The word “offshore” can conjure images of money laundering, tax dodgers and oil spills, but in today’s business aviation world, as privacy and security become ever more precious commodities, offshore registry is becoming an acceptable alternative.
Aviation in the United Kingdom
Business aircraft operators planning to fly to Britain for next summer’s Olympic Games are being encouraged to make early requests for mandatory landing and takeoff slots at airports in what will be heavily restricted airspace in the southeast of England.
Spain’s Inaer and UK-based Bond Aviation Group, two major helicopter operators in Europe, now have the same parent company–World Helicopters, a holding firm owned by Investindustrial and KKR. World Helicopters completed its acquisition of Bond this week.
The UK business aviation lobby has launched a vigorous campaign to convince the British government that its plans to extend the existing airline passenger duty (APD) to private aviation are discriminatory and disproportionate.
General aviation (GA) pilots have just 12 months to obtain new European licenses to enable them to fly European Aviation Safety Agency (EASA)-approved aircraft in European Union member states beginning in April next year. EASA proposals for flight-crew licences (FCLs) have completed all pre-regulatory stages and translation and were expected to go to the European Parliament by early April and become law by mid-year.
The UK government is contemplating taxing business-jet passengers in a process that would mirror the countryÕs existing airline passenger duty (APD). A decision on the proposed per-passenger tax will be made in June, and if approved could be implemented as soon as this fall.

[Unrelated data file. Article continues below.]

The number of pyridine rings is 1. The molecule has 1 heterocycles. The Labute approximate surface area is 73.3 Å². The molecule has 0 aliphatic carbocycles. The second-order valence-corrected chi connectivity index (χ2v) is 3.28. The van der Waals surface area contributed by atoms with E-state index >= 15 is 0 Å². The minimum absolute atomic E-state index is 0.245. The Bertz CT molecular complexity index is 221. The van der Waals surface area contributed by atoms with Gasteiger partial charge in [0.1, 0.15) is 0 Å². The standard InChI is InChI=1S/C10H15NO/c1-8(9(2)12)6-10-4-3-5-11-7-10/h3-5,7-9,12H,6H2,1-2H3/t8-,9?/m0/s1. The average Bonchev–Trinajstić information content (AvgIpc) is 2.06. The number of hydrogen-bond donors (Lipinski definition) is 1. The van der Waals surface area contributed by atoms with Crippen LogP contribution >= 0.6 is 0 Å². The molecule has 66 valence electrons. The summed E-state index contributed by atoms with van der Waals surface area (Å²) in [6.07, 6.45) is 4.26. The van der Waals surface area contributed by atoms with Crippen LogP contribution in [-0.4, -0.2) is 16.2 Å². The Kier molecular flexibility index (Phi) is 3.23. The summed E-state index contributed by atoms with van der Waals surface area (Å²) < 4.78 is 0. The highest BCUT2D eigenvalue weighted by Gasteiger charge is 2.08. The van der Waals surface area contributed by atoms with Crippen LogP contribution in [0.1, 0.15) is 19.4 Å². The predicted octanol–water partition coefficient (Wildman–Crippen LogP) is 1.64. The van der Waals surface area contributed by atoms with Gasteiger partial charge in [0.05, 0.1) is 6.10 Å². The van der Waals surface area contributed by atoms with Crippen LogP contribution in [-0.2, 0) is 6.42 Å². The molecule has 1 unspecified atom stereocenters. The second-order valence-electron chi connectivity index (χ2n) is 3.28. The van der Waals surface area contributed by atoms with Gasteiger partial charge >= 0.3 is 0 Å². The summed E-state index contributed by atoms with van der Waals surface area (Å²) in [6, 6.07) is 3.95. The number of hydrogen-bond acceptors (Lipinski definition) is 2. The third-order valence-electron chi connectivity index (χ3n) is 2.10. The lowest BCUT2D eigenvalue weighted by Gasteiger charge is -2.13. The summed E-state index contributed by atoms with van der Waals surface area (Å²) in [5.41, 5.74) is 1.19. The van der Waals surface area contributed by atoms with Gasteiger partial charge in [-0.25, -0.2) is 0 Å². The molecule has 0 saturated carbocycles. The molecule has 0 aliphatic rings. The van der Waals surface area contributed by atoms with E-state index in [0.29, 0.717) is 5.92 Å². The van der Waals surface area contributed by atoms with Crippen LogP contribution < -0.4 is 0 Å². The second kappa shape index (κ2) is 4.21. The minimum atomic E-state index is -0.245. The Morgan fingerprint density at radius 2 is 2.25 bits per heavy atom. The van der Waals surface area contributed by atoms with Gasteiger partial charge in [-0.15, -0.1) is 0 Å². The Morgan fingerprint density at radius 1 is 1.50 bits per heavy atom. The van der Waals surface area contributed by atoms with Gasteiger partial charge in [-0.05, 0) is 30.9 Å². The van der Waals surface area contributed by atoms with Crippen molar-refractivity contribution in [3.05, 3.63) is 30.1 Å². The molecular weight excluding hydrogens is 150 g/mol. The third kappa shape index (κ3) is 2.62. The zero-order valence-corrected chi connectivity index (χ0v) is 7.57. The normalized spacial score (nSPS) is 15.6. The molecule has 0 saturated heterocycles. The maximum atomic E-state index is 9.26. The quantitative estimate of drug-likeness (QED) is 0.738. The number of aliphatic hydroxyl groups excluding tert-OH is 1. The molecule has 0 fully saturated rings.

Successful partnerships with UK government departments and national and European regulators are the fruits of several years’ investment in discussion and representation by Britain’s general aviation community, according to industry leaders. “There is an awful lot to be proud of,” said British Business and General Aviation Association (BBGA) chief executive Guy Lachlan, following the lobby group’s annual conference last month.
While the general aviation industry has suffered recently, demand for GA products and services will continue to grow, paced by new business jets and light sport aircraft, the FAA told attendees at its annual aerospace forecast.
"Business aviation shows signs of rebounding," said FAA Administrator Randy Babbitt. "And weπre projecting growth in general aviation sectors, particularly in the jet and light sport aircraft sectors."
Here in the Dubai sunshine it is easy to forget the extent to which snow and ice can delay and disrupt aircraft operations, especially in the world of business aviation where schedules can be tight yet priority at snowbound airfields is low.